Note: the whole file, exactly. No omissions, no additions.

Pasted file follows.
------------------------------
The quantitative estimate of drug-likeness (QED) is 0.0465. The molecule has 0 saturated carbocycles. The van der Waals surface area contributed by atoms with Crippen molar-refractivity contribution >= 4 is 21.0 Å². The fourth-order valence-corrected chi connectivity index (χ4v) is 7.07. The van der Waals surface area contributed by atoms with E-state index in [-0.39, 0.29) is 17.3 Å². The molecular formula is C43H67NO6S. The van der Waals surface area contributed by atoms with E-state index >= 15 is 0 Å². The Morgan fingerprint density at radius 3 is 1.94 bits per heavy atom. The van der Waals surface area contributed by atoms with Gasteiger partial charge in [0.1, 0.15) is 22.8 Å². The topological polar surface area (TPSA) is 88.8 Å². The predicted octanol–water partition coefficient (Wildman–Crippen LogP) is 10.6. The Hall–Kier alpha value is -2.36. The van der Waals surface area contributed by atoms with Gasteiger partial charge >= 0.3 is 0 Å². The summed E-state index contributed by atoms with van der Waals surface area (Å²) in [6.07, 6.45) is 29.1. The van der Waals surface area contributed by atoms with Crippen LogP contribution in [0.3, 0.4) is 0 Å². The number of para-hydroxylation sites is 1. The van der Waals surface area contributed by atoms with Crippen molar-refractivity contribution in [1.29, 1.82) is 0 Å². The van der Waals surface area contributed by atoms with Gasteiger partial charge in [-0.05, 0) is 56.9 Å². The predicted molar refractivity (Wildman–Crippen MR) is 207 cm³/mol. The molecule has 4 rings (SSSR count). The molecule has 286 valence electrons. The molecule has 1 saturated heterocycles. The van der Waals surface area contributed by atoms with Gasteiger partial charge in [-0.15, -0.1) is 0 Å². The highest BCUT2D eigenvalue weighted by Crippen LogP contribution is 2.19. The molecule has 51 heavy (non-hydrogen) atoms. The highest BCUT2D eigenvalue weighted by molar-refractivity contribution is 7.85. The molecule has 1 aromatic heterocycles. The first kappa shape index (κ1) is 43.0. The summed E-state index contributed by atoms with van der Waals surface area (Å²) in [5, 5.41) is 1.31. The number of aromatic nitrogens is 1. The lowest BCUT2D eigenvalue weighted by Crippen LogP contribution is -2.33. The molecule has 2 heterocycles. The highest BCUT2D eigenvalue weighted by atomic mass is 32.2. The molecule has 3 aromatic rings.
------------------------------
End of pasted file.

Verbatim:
The quantitative estimate of drug-likeness (QED) is 0.0465. The molecule has 0 saturated carbocycles. The van der Waals surface area contributed by atoms with Crippen molar-refractivity contribution >= 4 is 21.0 Å². The fourth-order valence-corrected chi connectivity index (χ4v) is 7.07. The van der Waals surface area contributed by atoms with E-state index in [-0.39, 0.29) is 17.3 Å². The molecular formula is C43H67NO6S. The van der Waals surface area contributed by atoms with E-state index >= 15 is 0 Å². The Morgan fingerprint density at radius 3 is 1.94 bits per heavy atom. The van der Waals surface area contributed by atoms with Gasteiger partial charge in [0.1, 0.15) is 22.8 Å². The topological polar surface area (TPSA) is 88.8 Å². The predicted octanol–water partition coefficient (Wildman–Crippen LogP) is 10.6. The Hall–Kier alpha value is -2.36. The van der Waals surface area contributed by atoms with Gasteiger partial charge >= 0.3 is 0 Å². The summed E-state index contributed by atoms with van der Waals surface area (Å²) in [6.07, 6.45) is 29.1. The van der Waals surface area contributed by atoms with Crippen LogP contribution in [0.3, 0.4) is 0 Å². The number of para-hydroxylation sites is 1. The van der Waals surface area contributed by atoms with Crippen molar-refractivity contribution in [1.29, 1.82) is 0 Å². The van der Waals surface area contributed by atoms with Gasteiger partial charge in [-0.05, 0) is 56.9 Å². The predicted molar refractivity (Wildman–Crippen MR) is 207 cm³/mol. The molecule has 4 rings (SSSR count). The molecule has 286 valence electrons. The molecule has 1 saturated heterocycles. The van der Waals surface area contributed by atoms with Gasteiger partial charge in [-0.15, -0.1) is 0 Å². The highest BCUT2D eigenvalue weighted by Crippen LogP contribution is 2.19. The molecule has 51 heavy (non-hydrogen) atoms. The highest BCUT2D eigenvalue weighted by molar-refractivity contribution is 7.85. The molecule has 1 aromatic heterocycles. The first kappa shape index (κ1) is 43.0. The summed E-state index contributed by atoms with van der Waals surface area (Å²) in [5, 5.41) is 1.31. The number of aromatic nitrogens is 1. The lowest BCUT2D eigenvalue weighted by Crippen LogP contribution is -2.33. The molecule has 2 heterocycles. The highest BCUT2D eigenvalue weighted by atomic mass is 32.2. The molecule has 3 aromatic rings.